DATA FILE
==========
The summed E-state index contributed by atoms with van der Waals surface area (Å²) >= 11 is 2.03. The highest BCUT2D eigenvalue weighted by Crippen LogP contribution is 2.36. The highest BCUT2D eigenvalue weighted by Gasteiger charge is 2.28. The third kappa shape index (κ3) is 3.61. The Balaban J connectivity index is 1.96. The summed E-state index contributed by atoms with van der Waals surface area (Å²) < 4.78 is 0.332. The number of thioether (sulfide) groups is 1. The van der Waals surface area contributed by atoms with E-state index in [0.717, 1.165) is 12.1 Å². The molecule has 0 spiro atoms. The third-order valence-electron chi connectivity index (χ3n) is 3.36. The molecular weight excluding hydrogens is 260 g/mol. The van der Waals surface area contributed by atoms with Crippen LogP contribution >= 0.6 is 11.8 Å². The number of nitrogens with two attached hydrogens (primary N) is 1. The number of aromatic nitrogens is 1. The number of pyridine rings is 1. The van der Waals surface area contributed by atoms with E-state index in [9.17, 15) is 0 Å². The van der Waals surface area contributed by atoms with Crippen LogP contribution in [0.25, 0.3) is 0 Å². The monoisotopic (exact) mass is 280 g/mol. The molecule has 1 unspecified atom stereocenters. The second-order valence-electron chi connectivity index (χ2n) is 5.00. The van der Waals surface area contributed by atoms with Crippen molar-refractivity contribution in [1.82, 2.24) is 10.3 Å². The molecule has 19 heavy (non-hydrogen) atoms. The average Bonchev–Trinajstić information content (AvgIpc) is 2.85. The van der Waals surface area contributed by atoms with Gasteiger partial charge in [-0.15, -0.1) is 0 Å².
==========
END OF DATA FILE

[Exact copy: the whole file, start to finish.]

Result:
The summed E-state index contributed by atoms with van der Waals surface area (Å²) >= 11 is 2.03. The highest BCUT2D eigenvalue weighted by Crippen LogP contribution is 2.36. The highest BCUT2D eigenvalue weighted by Gasteiger charge is 2.28. The third kappa shape index (κ3) is 3.61. The Balaban J connectivity index is 1.96. The summed E-state index contributed by atoms with van der Waals surface area (Å²) < 4.78 is 0.332. The number of thioether (sulfide) groups is 1. The van der Waals surface area contributed by atoms with E-state index in [0.717, 1.165) is 12.1 Å². The molecule has 0 spiro atoms. The third-order valence-electron chi connectivity index (χ3n) is 3.36. The molecular weight excluding hydrogens is 260 g/mol. The van der Waals surface area contributed by atoms with Crippen LogP contribution >= 0.6 is 11.8 Å². The number of nitrogens with two attached hydrogens (primary N) is 1. The number of aromatic nitrogens is 1. The number of pyridine rings is 1. The van der Waals surface area contributed by atoms with E-state index in [9.17, 15) is 0 Å². The van der Waals surface area contributed by atoms with Crippen LogP contribution in [0.25, 0.3) is 0 Å². The monoisotopic (exact) mass is 280 g/mol. The molecule has 1 unspecified atom stereocenters. The second-order valence-electron chi connectivity index (χ2n) is 5.00. The van der Waals surface area contributed by atoms with Crippen molar-refractivity contribution in [1.82, 2.24) is 10.3 Å². The molecule has 19 heavy (non-hydrogen) atoms. The average Bonchev–Trinajstić information content (AvgIpc) is 2.85. The van der Waals surface area contributed by atoms with Gasteiger partial charge in [-0.15, -0.1) is 0 Å².